Jason Fried’s talk at SXSWi this year was a brilliant discussion of how to do a great deal with a small team. In fact I think he didn’t just mean a small project team, but a small overall organisation. Nevertheless, I think it’s interesting to think about how some of the techniques and thoughts could be useful for a small project team in a large organisation. Some of the most amazing, creative and new work done in many organisations is by a small “super team” that somehow delivers extraordinary results despite their small size.

Taking Jason’s view, however, you could instead look at it like this: the small team delivers amazingly because of their small size and despite the large organisation of which they are part. Much of the talk focused on reducing mass — the assumption being that the mass of larger organisations is one of the things that holds them back.

So what are the other aspects of being in a small team, as described by Jason, that are needed to get that spectacular performance? What could the bigger companies do to get the same ability, without having to split into a million small companies? I realise that this is against the original ethos of the talk and that Jason may be unamused, but I think this is a real issue. It’s no good to anyone if we can do the small startup thing, but then become absolutely useless as soon as growth means we have to get bigger. One of the (admittedly less prominent) issues of the DotCrash was that companies didn’t scale.

But back to the topic. Here are some things that I think are the real advantages to being in a small team:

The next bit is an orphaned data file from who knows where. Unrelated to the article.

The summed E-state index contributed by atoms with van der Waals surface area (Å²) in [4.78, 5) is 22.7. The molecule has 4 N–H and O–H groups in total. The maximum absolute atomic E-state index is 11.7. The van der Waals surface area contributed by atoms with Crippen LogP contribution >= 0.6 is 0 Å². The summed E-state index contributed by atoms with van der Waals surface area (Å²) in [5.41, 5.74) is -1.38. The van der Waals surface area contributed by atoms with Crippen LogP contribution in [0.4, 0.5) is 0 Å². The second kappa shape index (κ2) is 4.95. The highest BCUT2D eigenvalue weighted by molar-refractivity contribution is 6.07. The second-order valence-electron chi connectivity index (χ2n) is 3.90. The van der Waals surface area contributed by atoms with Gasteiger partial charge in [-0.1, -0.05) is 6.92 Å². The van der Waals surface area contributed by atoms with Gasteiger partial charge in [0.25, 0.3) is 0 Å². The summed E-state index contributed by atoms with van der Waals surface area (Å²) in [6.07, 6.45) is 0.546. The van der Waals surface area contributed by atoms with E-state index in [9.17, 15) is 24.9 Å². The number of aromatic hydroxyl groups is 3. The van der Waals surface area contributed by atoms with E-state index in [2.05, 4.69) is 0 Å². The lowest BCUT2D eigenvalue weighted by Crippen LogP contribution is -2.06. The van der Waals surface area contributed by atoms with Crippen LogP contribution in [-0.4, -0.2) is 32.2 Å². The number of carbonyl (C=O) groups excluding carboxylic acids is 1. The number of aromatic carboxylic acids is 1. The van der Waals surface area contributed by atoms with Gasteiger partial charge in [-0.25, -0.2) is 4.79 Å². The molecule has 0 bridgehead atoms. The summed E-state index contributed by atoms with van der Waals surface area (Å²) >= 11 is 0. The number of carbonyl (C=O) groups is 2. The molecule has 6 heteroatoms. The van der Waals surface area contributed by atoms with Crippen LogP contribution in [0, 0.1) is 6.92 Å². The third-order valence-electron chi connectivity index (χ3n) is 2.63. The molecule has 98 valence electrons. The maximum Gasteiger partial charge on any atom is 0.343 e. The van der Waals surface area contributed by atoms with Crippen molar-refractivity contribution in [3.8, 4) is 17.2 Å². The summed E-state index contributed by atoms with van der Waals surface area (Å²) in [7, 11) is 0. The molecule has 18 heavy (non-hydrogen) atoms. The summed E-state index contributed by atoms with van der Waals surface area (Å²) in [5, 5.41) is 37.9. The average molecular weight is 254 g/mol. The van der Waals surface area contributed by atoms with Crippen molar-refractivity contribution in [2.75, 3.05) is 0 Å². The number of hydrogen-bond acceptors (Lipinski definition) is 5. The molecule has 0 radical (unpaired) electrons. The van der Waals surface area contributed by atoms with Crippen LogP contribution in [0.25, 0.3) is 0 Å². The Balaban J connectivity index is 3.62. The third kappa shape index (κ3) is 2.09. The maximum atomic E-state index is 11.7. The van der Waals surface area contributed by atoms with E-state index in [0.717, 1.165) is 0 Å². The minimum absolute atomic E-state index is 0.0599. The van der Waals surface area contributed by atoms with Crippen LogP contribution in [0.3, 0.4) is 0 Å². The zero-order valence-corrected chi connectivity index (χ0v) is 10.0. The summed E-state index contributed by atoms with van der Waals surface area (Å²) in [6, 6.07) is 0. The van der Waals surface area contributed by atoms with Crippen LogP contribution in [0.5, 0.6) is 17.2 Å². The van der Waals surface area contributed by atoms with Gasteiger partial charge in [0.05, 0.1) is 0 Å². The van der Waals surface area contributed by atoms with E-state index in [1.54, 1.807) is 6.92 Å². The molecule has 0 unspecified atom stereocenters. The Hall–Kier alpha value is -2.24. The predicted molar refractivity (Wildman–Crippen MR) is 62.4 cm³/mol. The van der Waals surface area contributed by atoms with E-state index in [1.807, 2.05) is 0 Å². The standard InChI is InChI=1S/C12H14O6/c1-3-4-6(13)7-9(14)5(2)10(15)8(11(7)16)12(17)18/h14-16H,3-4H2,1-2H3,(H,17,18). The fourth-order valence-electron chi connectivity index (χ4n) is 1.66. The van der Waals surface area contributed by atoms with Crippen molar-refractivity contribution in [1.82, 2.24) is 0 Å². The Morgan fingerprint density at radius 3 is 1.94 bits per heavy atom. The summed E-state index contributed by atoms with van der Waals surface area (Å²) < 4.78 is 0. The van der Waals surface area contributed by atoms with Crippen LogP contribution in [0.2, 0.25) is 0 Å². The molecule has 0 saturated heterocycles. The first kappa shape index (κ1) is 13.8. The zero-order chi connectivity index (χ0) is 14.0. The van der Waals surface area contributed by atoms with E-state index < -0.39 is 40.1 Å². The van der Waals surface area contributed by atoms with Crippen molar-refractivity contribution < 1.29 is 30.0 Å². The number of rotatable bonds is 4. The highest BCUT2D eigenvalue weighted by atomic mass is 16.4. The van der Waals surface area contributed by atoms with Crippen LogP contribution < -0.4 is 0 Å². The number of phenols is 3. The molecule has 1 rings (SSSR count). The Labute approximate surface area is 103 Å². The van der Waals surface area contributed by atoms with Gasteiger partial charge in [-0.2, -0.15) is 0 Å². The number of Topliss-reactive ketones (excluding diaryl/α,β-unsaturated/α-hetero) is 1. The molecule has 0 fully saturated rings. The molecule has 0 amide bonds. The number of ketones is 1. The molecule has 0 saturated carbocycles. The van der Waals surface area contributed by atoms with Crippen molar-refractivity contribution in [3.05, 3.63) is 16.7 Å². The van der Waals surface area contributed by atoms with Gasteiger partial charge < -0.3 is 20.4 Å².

• Lightweight communication — both in that there are fewer people and therefore fewer lines of communication, but also that you can develop a shorthand style, akin to the advantage Simon has described before
  • Focus — this is linked to comm, but worth calling out on its own. The smaller the time, the more chance that you have a united, consistent vision for what you’re building
  • History & Credibility — a small team is likely to work together for longer (or bond sooner) and so a lot of the barriers will lower sooner. You’ll learn to trust that Chuck’s gutfeel about the interface problems is right, that Joan really does understand the customer best and that Sheryl only speaks up when she’s really sure that she’s right, so you should listen when she does. This kind of nuance usually gets completely lost in big teams

I’m sure there are more — please help me come up with the rest. Comment and I’ll update into the main entry. And for those of you reading via RSS, this might be worth taking a look at in the browser, so you can see the discussion.